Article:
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sorry Sean for getting back so late into this (which is actually a topic 
very dear to me). I decided to comment to several of the posts in 
chronological order even though it would probably more appropriate to 
do a summary reply ... but ...

On 16.08.2014 07:14, Sean Allred wrote:
> Hello everyone,
>
> Disclaimer: I'm a huge fan of the template idea.  It is a good system
> and I don't want it to see unnecessary change.

we I think it was a good prototype with a number of good ideas but it is 
essentially flawed and I think you put the finger into one of its wounds

> Disclaimer to the disclaimer: it's the only design management paradigm
> that I've come into contact with in regards to TeX.  :)

I beg to disagree, I think there is a second one which is the ldb (see 
my talk from India and there is some crude implementation of it too)

both template and ldb should get married and at least in parts remodeled 
to provide a coherent concept.


> I'd like to raise attention to a possible issue with xtemplate's
> design.  Currently, an 'object' can receive no more than nine arguments
> per TeX's syntax limitations: you cannot refer to a tenth argument in a
> macro definition.  That is,
>
>      \DeclareObject { foo } { 10 }
>
> will fail.  In TeX terms, this makes total sense.  You cannot have more
> than nine mandatory arguments for any single macro---that's just the way
> it is.  But speaking in terms of design, there are instances where such
> an object can have more than nine arguments.  In reality, this is the
> decision of the document designer.  There should be no such limitation
> on the design.

There is a certain history to that interface. Initially we thought that 
the template concept should not just be deployed at the boundary between 
presentation layer and designer layer but also internally (where these 
days I believe every thing should be handled by expl3 paradigms where we 
only have positional arguments). Given that and the time when that 
xtemplate concept was designed speed was a very important factor (still 
is to some extent) and if you do key/value repeatedly rather than only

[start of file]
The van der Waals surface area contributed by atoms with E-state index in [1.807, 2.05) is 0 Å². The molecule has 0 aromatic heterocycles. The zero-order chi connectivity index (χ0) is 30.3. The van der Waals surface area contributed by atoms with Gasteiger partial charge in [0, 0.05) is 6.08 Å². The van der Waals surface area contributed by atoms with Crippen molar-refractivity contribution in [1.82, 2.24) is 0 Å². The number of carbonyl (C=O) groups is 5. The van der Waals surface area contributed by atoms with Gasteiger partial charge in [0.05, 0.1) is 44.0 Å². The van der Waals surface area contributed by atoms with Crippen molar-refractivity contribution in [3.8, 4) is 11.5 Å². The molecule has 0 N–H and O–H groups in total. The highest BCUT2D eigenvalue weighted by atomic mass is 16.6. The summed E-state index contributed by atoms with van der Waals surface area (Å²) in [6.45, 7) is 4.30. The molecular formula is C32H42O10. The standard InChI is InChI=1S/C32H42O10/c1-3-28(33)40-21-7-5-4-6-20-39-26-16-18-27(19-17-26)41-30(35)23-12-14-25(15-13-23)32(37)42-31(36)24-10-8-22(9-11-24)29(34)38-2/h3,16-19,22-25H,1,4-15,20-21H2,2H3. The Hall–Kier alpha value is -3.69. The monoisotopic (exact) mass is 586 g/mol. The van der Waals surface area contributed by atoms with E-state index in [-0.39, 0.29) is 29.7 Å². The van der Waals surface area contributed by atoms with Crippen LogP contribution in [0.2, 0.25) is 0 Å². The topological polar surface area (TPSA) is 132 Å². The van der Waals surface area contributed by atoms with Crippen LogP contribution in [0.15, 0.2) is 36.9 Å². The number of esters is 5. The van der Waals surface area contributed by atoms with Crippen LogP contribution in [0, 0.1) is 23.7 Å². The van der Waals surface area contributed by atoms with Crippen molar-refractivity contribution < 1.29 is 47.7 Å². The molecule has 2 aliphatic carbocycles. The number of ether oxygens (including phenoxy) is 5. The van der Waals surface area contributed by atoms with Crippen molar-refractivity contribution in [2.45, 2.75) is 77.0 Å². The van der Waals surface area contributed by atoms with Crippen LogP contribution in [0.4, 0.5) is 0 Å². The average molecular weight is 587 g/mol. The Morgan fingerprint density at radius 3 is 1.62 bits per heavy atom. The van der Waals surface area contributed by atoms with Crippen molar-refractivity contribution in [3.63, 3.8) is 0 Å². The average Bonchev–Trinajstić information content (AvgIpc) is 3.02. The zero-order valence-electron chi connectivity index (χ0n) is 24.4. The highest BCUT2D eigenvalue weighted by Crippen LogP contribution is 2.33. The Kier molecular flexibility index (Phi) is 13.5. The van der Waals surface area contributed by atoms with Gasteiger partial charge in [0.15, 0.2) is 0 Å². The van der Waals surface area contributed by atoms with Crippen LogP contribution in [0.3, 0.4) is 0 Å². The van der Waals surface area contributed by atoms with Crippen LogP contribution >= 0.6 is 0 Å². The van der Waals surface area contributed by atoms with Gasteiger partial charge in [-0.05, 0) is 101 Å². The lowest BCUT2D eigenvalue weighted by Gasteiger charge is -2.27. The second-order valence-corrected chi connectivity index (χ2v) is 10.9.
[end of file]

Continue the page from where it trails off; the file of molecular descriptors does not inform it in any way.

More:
in the transition from one layer to the next that would have slowed 
things down enormously --- thus the mandatory arguments which are so 
much faster to scan.

> I'll refer you to the original post for Joseph's full answer, but his
> suggestion is, in my opinion, a very appropriate one: going for a
> completely key--value interface on the design layer (note: not the
> author layer).  It would certainly remove the limitation on the number
> of mandatory qualities an object may have.  It would also seem to be
> more befitting of the verbose clarity of the design layer to do this.

that is probably true and I do lean towards that direction too these 
days (especially as I'm now looking at template concept as something 
that forms the designer layer only and thus its parsing happens once per 
document element only.

However, regards of mandatory (positional) or named arguments there is 
an area that I feel is even more important and that hasn't been 
resolved: what exactly are the arguments that make up the signature of 
an object declared by \DeclareObjectType?

The background idea of \DeclareObjectType was that I wanted to have a 
specification for document elements and the "document data" that they 
receive that is implemented by different templates so that you could 
separate the document class specification.

Reason for having that was to enable a document written for a certain 
document class to receive different formatting simply by replacing the 
layout spec for the class with a new one.

In LaTeX2e we don't have any such separation: article.cls does define a 
document object spec implicitly but it is mixed in by defining its 
formatting. As a result if you go to a different class you can't be sure